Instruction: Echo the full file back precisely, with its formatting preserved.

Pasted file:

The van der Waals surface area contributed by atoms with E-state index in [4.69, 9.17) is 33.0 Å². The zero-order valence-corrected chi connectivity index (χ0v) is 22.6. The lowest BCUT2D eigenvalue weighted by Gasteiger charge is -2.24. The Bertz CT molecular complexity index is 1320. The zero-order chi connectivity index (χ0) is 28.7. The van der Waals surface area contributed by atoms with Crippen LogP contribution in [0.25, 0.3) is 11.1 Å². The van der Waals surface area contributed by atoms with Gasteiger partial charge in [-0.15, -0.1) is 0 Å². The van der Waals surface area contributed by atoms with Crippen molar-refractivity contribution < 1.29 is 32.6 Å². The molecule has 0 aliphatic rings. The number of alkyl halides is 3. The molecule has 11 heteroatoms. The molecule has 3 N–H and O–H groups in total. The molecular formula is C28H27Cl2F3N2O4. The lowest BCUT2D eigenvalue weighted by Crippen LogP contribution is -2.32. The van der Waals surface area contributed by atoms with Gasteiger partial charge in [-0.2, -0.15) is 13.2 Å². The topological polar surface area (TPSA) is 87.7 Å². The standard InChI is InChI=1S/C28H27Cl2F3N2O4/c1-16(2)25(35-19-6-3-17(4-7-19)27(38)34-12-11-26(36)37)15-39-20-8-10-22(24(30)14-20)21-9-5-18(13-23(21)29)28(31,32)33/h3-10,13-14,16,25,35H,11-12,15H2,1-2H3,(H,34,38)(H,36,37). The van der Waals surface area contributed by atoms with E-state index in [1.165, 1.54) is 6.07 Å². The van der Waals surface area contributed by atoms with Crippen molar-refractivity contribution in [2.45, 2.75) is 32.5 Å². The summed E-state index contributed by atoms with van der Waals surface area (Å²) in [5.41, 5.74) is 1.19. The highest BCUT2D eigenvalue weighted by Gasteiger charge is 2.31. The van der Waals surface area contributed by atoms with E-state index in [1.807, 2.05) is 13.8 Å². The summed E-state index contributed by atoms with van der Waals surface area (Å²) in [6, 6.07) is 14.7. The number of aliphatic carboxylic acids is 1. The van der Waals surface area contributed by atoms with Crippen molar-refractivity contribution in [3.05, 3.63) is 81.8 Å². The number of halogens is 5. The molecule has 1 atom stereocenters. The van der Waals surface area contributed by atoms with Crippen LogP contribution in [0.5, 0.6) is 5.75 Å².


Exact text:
The van der Waals surface area contributed by atoms with E-state index in [4.69, 9.17) is 33.0 Å². The zero-order valence-corrected chi connectivity index (χ0v) is 22.6. The lowest BCUT2D eigenvalue weighted by Gasteiger charge is -2.24. The Bertz CT molecular complexity index is 1320. The zero-order chi connectivity index (χ0) is 28.7. The van der Waals surface area contributed by atoms with Crippen LogP contribution in [0.25, 0.3) is 11.1 Å². The van der Waals surface area contributed by atoms with Gasteiger partial charge in [-0.15, -0.1) is 0 Å². The van der Waals surface area contributed by atoms with Crippen molar-refractivity contribution < 1.29 is 32.6 Å². The molecule has 0 aliphatic rings. The number of alkyl halides is 3. The molecule has 11 heteroatoms. The molecule has 3 N–H and O–H groups in total. The molecular formula is C28H27Cl2F3N2O4. The lowest BCUT2D eigenvalue weighted by Crippen LogP contribution is -2.32. The van der Waals surface area contributed by atoms with Gasteiger partial charge in [-0.2, -0.15) is 13.2 Å². The topological polar surface area (TPSA) is 87.7 Å². The standard InChI is InChI=1S/C28H27Cl2F3N2O4/c1-16(2)25(35-19-6-3-17(4-7-19)27(38)34-12-11-26(36)37)15-39-20-8-10-22(24(30)14-20)21-9-5-18(13-23(21)29)28(31,32)33/h3-10,13-14,16,25,35H,11-12,15H2,1-2H3,(H,34,38)(H,36,37). The van der Waals surface area contributed by atoms with E-state index in [1.165, 1.54) is 6.07 Å². The van der Waals surface area contributed by atoms with Crippen molar-refractivity contribution in [2.45, 2.75) is 32.5 Å². The summed E-state index contributed by atoms with van der Waals surface area (Å²) in [5.41, 5.74) is 1.19. The highest BCUT2D eigenvalue weighted by Gasteiger charge is 2.31. The van der Waals surface area contributed by atoms with E-state index in [1.807, 2.05) is 13.8 Å². The summed E-state index contributed by atoms with van der Waals surface area (Å²) in [6, 6.07) is 14.7. The number of aliphatic carboxylic acids is 1. The van der Waals surface area contributed by atoms with Crippen molar-refractivity contribution in [3.05, 3.63) is 81.8 Å². The number of halogens is 5. The molecule has 1 atom stereocenters. The van der Waals surface area contributed by atoms with Crippen LogP contribution in [0.5, 0.6) is 5.75 Å².